The biggest federal government ever

Posted Saturday, Oct. 05, 2013  comments  Print Reprints

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greene In the midst of the blame game over the nation’s 18th government shutdown, an interesting conundrum is developing among the people of our democracy.

Yes, this is No. 18. Previous shutdowns have ranged from one to 21 days in duration. The latest one may be over by the time you read this.

All kinds of issues, especially the overriding arguments about the size and cost of government, are among the causes of hanging “closed” signs on federal offices across the land.

The result of all these shutdowns, in the end, is the government got bigger, more invasive, more pervasive and more expensive.

But now, according to the latest Gallup Analytics, the American people have had enough of the breathtaking growth of government in their lives.

Six of every 10 of us, the largest percentage ever, now believe the federal government has too much power.

When broken down by party affiliation, 81 percent of Republicans agree with the country’s majority — not surprising. Also not surprising is that only 38 percent of Democrats are worried about the growth of government.

Democrats would appear to be way out of step with the majority. Even they, however, express more concern than they did during President Obama’s first couple of years in office when only 25 percent of them thought the government was too formidable.

Among the important “independents,” 65 percent answered Gallup’s question by saying the federal government has too much power. That number has grown by 10 percentage points since Obama was first elected.

Such a trend would encourage candidates with records of opposing the expansion of federal power and depress those who champion an ever-increasing role of Washington in public and private life.

President Obama’s job approval ratings, just published by The New York Times, dipped to 43 percent, with only 30 percent of Americans believing he cares “a lot” about their needs. This, along with Gallup’s numbers on opinions of government power, would suggest he should try harder.

Then we come to public support for Obamacare. Polls show a majority favoring some aspects, such as preventing insurers from denying coverage to people with pre-existing conditions and requiring large companies to provide coverage for their workers.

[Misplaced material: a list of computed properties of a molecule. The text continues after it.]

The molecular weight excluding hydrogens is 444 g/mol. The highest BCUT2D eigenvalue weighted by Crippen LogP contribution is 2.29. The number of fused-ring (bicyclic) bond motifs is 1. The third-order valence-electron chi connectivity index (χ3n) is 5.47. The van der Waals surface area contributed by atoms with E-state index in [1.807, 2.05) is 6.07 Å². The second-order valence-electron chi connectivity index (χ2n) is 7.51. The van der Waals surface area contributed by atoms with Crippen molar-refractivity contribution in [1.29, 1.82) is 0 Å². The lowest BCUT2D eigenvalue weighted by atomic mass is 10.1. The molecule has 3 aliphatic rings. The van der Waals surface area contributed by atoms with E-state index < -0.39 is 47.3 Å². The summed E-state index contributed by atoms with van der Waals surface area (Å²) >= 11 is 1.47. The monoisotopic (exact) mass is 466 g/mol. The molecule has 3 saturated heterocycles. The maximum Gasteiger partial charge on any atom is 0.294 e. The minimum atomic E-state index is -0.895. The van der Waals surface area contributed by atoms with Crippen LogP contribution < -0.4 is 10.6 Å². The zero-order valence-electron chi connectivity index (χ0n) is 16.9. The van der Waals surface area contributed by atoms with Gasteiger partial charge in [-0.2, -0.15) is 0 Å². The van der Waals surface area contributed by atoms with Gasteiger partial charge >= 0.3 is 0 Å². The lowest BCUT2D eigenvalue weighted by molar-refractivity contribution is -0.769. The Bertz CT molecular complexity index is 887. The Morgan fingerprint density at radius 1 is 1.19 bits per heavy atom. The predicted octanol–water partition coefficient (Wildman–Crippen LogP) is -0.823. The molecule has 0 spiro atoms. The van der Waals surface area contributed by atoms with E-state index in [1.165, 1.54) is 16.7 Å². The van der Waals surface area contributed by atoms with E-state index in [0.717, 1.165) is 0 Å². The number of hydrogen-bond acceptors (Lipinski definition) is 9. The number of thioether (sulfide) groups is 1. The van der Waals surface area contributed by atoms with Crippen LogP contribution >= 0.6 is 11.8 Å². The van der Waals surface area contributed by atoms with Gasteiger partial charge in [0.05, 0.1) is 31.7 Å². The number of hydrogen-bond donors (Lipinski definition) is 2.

Other parts of the new law aren’t so popular. The results, on balance, would indicate more than half the people would like to see revisions, exceptions and waivers similar to those already authorized by the administration for certain corporations, labor groups and members of Congress.

Now for the conundrum.

If the majority of the country is fed up with the growth of federal power, with fewer people than anytime since the president took office believing he cares a lot about them, and half the population wanting revisions to Obamacare, why are Republicans getting the blame for doing what they promised when seeking votes in the last elections?

As for the federal work force, which I once was part of, being victimized by Republicans, well, as we say in Texas, that dog won’t hunt either. Congress isn’t going to penalize federal workers for something they didn’t cause. The legislators and our recalcitrant president are to blame, not public employees.

They will all get back pay when they return to work, with the outcome for them being an unscheduled furlough they can enjoy while politicians wrangle a resolution.

Lots of political theater, this shutdown. I predict at least one certain outcome from it all — the number of people fed up with the growth of the federal government is going to get bigger and bigger.

Maybe voters will make election decisions that are consistent with their belief that enough is enough. At least we can hope.

Richard Greene is a former Arlington mayor and served as an appointee of President George W. Bush as regional administrator for the Environmental Protection Agency.

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